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Health State Life Table

Christos H Skiadas and Charilaos Skiadas 

Chaotic Modeling and Simulation (CMSIM) 4: 511-518, 2013

Exploring Sullivan's Health Status Index of Mortality and Morbidity 

http://www.cmsim.eu/papers_pdf/october_2013_papers/3_CMSIM-Journal_2013_Skiadas_4_511-518.pdf 

Exploring Sullivan's Health Status Index of Mortality and Morbidity

This tutorial presents the Health State Life Table. This is developed by expanding the classical life table for estimating the Life Expectancy with a second part for the simultanuous estimation of the Health State of a Population.

Demographic and Human Development Indicators (All 35 countries, PDF 9.5 Mb)

Click here to download Demographic and Health Indicators for the 193 Countries of WHO (pdf 0.5 Mb)

Download the Demographic and Human Development Indicators for 35 Countries below

Australia, Austria, Belarus, Belgium, Bulgaria, Canada, Chile, Czech Republic, Denmark, Estonia, Finland, France, (PDF 4.5Mb)

Germany, Greece, Hungary, Ireland, Israel, Italy, Japan, Latvia, Lithuania, Luxembourg, Netherlands, New Zealand, Norway (PDF 5 Mb)

Poland, Portugal, Russia, Slovakia, Slovenia, Spain, Sweden, Switzerland, UK, USA (PDF 3.5 Mb)

Health State Life Table in PDF Format

From our first introduction of the Health State Function (see Janssen, J. and Skiadas, C. H., Dynamic Modelling of Life-Table Data. Applied Stochastic Models and Data Analysis, vol. 11, No 1, 35-49, 1995) by using the first exit time theory of a stochastic process from a barrier, it was evident that, this very difficult stochastic theory both from the theoretical and applied point of view, could not find a wide applicability. 

However, in the time course some delicate issues were resolved and especially inversion techniques (see C. H. Skiadas and C. Skiadas The Health State Function of a Population, Second Edition, 2013, www.cmsim.net ) resulting in the estimation of the Health State of a Population directly from the data sets without the need of a fitting a curve. Following this achievement we are able to estimate the Health State and many related statistics from the Life Tables in a similar table form thus enabling to formulate this Health State Life Table.

The Health State Life Table is introduced to close the gap between the classical Life Table used to estimate the Life Expectancy of a population and the new methods of estimating the Health State of the population from life table data along with the many related health statistics as are the Maximum Health State and the Age at the Maximum Health State, the Total Health State, the Age at Zero Health, the Expected Healthy Age and other Demographic Statistics as are the Loss of Healthy Life Years under Severe Disability causes (LHLY1), the Loss of Healthy Life Years under Severe and Moderate Disability causes (LHLY3) and the Loss of Healthy Life Years under Severe, Moderate and Light Disability causes (LHLY Total). Accordingly, the Healthy Life Expectancy under Severe Disability causes (HLEB1), the Healthy Life Expectancy under Severe and Moderate Disability causes (HLEB3) and the Healthy Life Expectancy under Severe, Moderate and Light Disability causes (HLEB Total) are estimated. 

The Health State Life Table is divided in five parts:
1. The data introduction and mortality calculation where the data are introduced either as population and death data (Px+Dx) or as mortality data (μx or qx).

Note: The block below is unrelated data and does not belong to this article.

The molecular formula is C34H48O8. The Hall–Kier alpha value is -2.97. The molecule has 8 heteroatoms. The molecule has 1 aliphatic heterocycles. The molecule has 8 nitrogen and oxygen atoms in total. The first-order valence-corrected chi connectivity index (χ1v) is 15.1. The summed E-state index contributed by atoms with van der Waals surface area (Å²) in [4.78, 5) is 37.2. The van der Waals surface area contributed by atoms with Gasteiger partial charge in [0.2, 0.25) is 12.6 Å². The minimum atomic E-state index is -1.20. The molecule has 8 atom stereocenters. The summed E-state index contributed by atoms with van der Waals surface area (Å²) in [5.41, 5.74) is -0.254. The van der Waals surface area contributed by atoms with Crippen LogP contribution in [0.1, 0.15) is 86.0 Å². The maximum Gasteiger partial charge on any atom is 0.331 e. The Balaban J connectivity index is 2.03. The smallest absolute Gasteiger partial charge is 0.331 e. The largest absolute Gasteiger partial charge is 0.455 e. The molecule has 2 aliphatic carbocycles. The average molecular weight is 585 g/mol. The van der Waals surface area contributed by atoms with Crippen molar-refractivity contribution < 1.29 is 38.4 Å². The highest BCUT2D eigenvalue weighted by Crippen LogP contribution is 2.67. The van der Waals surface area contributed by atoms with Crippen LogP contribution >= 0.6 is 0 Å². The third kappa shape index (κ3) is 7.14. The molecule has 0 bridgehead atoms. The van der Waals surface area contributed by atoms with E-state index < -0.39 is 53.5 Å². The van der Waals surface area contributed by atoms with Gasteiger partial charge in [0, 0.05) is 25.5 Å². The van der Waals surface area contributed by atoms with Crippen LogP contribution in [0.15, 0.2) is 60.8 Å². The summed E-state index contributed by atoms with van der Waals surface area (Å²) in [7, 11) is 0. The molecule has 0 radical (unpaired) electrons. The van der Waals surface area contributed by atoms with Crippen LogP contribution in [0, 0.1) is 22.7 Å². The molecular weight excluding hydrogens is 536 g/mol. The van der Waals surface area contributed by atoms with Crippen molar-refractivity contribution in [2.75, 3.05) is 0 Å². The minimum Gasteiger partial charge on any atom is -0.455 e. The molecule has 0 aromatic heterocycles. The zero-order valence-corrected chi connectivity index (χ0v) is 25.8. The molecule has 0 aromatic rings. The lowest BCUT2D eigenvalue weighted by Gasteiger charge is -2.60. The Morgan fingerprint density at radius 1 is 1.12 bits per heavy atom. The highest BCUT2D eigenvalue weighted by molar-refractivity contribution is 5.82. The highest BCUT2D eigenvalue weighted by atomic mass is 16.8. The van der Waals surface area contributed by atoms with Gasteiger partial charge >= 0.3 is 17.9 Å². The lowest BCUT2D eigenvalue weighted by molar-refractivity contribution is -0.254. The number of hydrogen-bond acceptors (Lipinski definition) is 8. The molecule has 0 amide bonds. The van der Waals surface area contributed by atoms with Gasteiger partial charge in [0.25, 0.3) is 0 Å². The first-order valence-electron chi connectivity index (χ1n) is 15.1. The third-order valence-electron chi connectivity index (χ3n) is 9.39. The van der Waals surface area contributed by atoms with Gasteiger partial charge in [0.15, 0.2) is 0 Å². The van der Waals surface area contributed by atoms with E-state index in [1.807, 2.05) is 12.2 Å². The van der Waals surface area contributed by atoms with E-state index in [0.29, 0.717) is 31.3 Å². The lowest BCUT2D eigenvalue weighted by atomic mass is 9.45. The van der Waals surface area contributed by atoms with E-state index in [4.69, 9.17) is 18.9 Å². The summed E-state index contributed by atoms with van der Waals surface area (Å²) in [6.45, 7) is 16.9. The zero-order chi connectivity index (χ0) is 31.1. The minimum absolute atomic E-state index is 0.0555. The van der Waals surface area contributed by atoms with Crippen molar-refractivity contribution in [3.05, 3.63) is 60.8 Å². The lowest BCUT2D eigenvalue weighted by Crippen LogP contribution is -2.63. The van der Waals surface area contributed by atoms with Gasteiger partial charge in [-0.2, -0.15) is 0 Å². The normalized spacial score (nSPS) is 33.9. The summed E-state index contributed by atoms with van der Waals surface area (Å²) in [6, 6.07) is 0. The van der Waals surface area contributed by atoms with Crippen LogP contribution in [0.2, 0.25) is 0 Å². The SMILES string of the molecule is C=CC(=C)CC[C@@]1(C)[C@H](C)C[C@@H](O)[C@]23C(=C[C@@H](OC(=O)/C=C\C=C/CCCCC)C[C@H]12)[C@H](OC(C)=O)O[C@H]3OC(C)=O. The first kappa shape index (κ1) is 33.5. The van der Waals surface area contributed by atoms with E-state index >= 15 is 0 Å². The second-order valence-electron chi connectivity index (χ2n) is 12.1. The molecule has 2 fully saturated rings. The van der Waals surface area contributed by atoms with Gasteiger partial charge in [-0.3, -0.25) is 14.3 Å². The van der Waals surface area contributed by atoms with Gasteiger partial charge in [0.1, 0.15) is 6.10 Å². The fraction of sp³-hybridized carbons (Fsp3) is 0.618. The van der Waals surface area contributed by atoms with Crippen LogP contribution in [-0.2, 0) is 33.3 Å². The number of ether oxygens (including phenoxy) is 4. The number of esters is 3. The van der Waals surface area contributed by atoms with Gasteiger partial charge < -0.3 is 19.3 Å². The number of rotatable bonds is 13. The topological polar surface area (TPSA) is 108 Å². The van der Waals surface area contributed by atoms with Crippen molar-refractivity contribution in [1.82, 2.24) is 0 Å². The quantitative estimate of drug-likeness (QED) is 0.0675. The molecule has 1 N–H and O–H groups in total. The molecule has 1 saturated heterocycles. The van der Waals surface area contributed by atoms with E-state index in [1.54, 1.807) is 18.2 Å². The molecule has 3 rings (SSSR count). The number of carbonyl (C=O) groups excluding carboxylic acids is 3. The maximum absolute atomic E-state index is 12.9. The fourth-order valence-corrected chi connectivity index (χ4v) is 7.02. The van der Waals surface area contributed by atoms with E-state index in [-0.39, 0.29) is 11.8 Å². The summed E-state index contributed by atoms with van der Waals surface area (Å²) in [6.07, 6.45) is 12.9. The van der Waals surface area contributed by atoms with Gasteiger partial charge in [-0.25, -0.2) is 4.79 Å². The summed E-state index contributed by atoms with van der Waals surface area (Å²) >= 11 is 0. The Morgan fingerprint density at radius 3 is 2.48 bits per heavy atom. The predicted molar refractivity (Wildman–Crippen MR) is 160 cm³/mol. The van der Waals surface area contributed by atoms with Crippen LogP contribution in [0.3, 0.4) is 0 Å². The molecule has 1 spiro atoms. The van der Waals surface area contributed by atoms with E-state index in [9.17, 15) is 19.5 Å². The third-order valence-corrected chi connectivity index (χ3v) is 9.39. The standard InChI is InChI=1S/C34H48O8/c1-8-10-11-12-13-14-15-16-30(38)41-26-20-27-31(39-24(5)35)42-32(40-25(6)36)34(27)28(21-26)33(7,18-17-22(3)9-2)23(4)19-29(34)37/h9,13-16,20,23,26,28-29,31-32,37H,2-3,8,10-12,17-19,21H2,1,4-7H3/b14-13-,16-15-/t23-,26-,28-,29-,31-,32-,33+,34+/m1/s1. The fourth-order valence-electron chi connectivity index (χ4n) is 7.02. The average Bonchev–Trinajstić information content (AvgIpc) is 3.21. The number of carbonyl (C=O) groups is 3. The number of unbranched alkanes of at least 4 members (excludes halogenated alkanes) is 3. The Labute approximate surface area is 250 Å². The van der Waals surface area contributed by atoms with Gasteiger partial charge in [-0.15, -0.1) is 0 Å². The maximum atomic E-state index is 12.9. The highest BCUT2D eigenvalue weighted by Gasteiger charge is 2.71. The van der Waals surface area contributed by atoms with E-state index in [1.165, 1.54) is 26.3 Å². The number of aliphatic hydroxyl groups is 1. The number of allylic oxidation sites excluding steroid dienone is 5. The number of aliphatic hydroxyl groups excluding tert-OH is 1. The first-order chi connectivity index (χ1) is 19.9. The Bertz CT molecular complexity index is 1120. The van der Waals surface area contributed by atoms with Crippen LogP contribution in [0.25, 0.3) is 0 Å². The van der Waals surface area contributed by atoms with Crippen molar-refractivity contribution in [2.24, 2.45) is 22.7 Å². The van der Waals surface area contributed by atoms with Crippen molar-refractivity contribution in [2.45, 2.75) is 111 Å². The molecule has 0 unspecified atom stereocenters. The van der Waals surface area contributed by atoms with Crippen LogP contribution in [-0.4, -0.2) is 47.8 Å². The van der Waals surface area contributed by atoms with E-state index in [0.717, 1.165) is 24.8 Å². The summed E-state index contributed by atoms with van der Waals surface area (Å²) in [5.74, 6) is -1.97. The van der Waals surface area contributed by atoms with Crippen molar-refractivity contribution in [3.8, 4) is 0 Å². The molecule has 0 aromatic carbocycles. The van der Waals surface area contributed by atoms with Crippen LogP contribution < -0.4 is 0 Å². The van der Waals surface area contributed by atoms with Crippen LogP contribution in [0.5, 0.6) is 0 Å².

2. The life expectancy part with the classical Life Expectancy (ex) estimation.
3. The Health State (Hx) estimation part. An important part of the health state life table for the quantitative estimation of the Health State of a Population.
4. The Healthy Life Expectancy part. In this part we estimate the Loss of Healthy Life Years by using the estimates from the Health State and then we estimate the Healthy Life Expectancy at birth.
5. The graph part providing important illustrations and especially for q(x), ln(qx), L(x), e(x), g(x), H(x) and x*H(x).

The Health State Life Table is given in Excel format and can dowloaded below. The example presented is for USA males the year 2000. The data are from the Human mortality database. Three methods of introducing data are possible.

1. By inserting both the Death (Dx) and the Population data (Px).

2. By inserting the Mortality data (mx)

3. By inserting the Mortality data (qx)

The number of Deaths (dx) for 100.000 is estimated along with the Surviorship (Lx), the sum Tx=S(Lx) and the Life Expectancy (ex) for all the age period.

In the Health State part of the Table first the Death Distribution (gx) is calculated from dx. Then the characteristic parameter kx is computed along with the maximum value of (kx) and the age at zero health is estimated. It follows the estimation of the Health State (Hx) of the population for every year of age along with the calculation of the Maximum Health State Level. The next step is the calculation of the Total Health State and the Expected Healthy Age.

Health State Life Table in Excel (simple)

Health State Life Table in Excel (Complete 23 Mb)

Health_State_Life_Table_Extended_Final
Health_State_Life_Table_Extended_Final1.jpg

Demographic and Human Development Indicators (9.5 Mb)

Publication_Introduction.jpg

The needed material to follow the tutorial can be found and downloaded below.
It includes data sets for four countries a simple model (mirror Gompertz) and an advanced SKI-6 parameter model.
Guidelines are included. More information during the presentation.

Deaths_Population_France_Males

Deaths_Population_Japan_Males

Deaths_Population_UK_Males

Deaths_Population_USA_Males

Mirror_Gompertz_model

SKI-6 parameter model

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